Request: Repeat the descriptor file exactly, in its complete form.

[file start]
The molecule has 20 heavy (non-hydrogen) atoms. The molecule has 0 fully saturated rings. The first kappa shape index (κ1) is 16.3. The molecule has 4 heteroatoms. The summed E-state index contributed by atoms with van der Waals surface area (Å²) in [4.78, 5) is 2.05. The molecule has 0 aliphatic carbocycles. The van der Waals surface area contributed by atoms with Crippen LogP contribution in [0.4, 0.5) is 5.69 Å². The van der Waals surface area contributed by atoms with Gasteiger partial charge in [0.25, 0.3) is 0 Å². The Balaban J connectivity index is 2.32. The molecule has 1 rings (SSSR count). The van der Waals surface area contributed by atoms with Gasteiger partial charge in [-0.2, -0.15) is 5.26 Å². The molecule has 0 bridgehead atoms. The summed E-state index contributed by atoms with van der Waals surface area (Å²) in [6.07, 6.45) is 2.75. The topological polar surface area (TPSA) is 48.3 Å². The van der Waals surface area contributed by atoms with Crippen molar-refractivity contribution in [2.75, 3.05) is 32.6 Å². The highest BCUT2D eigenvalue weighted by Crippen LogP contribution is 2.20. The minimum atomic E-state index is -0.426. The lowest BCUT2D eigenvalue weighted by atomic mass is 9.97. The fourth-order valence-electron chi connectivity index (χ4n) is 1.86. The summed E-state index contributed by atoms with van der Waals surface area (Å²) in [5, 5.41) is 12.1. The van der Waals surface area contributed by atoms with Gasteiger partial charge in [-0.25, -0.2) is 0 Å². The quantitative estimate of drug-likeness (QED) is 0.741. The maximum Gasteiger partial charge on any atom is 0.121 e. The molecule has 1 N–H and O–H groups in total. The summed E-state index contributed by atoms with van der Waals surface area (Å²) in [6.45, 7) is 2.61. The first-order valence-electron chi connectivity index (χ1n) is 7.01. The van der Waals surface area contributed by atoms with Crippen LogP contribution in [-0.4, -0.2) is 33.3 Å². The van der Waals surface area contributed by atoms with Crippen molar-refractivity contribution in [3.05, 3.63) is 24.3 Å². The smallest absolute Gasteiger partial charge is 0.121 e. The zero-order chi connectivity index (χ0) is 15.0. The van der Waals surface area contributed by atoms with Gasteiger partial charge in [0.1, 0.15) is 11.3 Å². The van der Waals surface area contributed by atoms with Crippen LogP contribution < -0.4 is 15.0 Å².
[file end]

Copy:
The molecule has 20 heavy (non-hydrogen) atoms. The molecule has 0 fully saturated rings. The first kappa shape index (κ1) is 16.3. The molecule has 4 heteroatoms. The summed E-state index contributed by atoms with van der Waals surface area (Å²) in [4.78, 5) is 2.05. The molecule has 0 aliphatic carbocycles. The van der Waals surface area contributed by atoms with Crippen LogP contribution in [0.4, 0.5) is 5.69 Å². The van der Waals surface area contributed by atoms with Gasteiger partial charge in [0.25, 0.3) is 0 Å². The Balaban J connectivity index is 2.32. The molecule has 1 rings (SSSR count). The van der Waals surface area contributed by atoms with Gasteiger partial charge in [-0.2, -0.15) is 5.26 Å². The molecule has 0 bridgehead atoms. The summed E-state index contributed by atoms with van der Waals surface area (Å²) in [6.07, 6.45) is 2.75. The topological polar surface area (TPSA) is 48.3 Å². The van der Waals surface area contributed by atoms with Crippen molar-refractivity contribution in [2.75, 3.05) is 32.6 Å². The highest BCUT2D eigenvalue weighted by Crippen LogP contribution is 2.20. The minimum atomic E-state index is -0.426. The lowest BCUT2D eigenvalue weighted by atomic mass is 9.97. The fourth-order valence-electron chi connectivity index (χ4n) is 1.86. The summed E-state index contributed by atoms with van der Waals surface area (Å²) in [5, 5.41) is 12.1. The van der Waals surface area contributed by atoms with Gasteiger partial charge in [-0.25, -0.2) is 0 Å². The quantitative estimate of drug-likeness (QED) is 0.741. The maximum Gasteiger partial charge on any atom is 0.121 e. The molecule has 1 N–H and O–H groups in total. The summed E-state index contributed by atoms with van der Waals surface area (Å²) in [6.45, 7) is 2.61. The first-order valence-electron chi connectivity index (χ1n) is 7.01. The van der Waals surface area contributed by atoms with Crippen LogP contribution in [-0.4, -0.2) is 33.3 Å². The van der Waals surface area contributed by atoms with Crippen molar-refractivity contribution in [3.05, 3.63) is 24.3 Å². The smallest absolute Gasteiger partial charge is 0.121 e. The zero-order chi connectivity index (χ0) is 15.0. The van der Waals surface area contributed by atoms with Gasteiger partial charge in [0.1, 0.15) is 11.3 Å². The van der Waals surface area contributed by atoms with Crippen LogP contribution < -0.4 is 15.0 Å².